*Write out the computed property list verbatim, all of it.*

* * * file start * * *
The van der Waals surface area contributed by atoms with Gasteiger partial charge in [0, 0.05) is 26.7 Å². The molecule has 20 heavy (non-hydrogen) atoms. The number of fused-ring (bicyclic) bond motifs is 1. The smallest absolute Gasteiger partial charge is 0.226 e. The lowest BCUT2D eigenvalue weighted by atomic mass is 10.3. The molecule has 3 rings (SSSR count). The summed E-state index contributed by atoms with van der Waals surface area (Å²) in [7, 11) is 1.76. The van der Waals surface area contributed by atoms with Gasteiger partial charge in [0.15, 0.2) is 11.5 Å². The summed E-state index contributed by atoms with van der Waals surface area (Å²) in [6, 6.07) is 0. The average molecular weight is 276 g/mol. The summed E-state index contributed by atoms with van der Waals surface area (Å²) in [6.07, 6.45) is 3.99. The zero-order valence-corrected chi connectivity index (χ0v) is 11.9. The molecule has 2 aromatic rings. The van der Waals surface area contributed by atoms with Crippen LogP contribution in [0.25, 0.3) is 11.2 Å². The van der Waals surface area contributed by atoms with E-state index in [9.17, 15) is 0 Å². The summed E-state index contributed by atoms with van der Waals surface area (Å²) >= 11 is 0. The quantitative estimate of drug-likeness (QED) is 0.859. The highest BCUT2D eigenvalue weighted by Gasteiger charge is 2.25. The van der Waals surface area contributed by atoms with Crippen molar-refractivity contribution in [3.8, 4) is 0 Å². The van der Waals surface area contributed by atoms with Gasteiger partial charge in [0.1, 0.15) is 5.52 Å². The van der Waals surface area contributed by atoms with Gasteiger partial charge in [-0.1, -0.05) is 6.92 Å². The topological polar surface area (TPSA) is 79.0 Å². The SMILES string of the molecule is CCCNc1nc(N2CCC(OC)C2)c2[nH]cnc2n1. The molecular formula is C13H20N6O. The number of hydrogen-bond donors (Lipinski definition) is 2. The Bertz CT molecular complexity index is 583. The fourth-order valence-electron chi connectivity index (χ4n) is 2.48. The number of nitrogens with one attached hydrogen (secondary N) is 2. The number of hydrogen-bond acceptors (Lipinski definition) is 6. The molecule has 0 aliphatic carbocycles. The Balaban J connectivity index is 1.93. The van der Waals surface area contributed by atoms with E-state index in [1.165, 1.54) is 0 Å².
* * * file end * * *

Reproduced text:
The van der Waals surface area contributed by atoms with Gasteiger partial charge in [0, 0.05) is 26.7 Å². The molecule has 20 heavy (non-hydrogen) atoms. The number of fused-ring (bicyclic) bond motifs is 1. The smallest absolute Gasteiger partial charge is 0.226 e. The lowest BCUT2D eigenvalue weighted by atomic mass is 10.3. The molecule has 3 rings (SSSR count). The summed E-state index contributed by atoms with van der Waals surface area (Å²) in [7, 11) is 1.76. The van der Waals surface area contributed by atoms with Gasteiger partial charge in [0.15, 0.2) is 11.5 Å². The summed E-state index contributed by atoms with van der Waals surface area (Å²) in [6, 6.07) is 0. The average molecular weight is 276 g/mol. The summed E-state index contributed by atoms with van der Waals surface area (Å²) in [6.07, 6.45) is 3.99. The zero-order valence-corrected chi connectivity index (χ0v) is 11.9. The molecule has 2 aromatic rings. The van der Waals surface area contributed by atoms with Crippen LogP contribution in [0.25, 0.3) is 11.2 Å². The van der Waals surface area contributed by atoms with E-state index in [9.17, 15) is 0 Å². The summed E-state index contributed by atoms with van der Waals surface area (Å²) >= 11 is 0. The quantitative estimate of drug-likeness (QED) is 0.859. The highest BCUT2D eigenvalue weighted by Gasteiger charge is 2.25. The van der Waals surface area contributed by atoms with Crippen molar-refractivity contribution in [3.8, 4) is 0 Å². The van der Waals surface area contributed by atoms with Gasteiger partial charge in [0.1, 0.15) is 5.52 Å². The van der Waals surface area contributed by atoms with Gasteiger partial charge in [-0.1, -0.05) is 6.92 Å². The topological polar surface area (TPSA) is 79.0 Å². The SMILES string of the molecule is CCCNc1nc(N2CCC(OC)C2)c2[nH]cnc2n1. The molecular formula is C13H20N6O. The number of hydrogen-bond donors (Lipinski definition) is 2. The Bertz CT molecular complexity index is 583. The fourth-order valence-electron chi connectivity index (χ4n) is 2.48. The number of nitrogens with one attached hydrogen (secondary N) is 2. The number of hydrogen-bond acceptors (Lipinski definition) is 6. The molecule has 0 aliphatic carbocycles. The Balaban J connectivity index is 1.93. The van der Waals surface area contributed by atoms with E-state index in [1.165, 1.54) is 0 Å².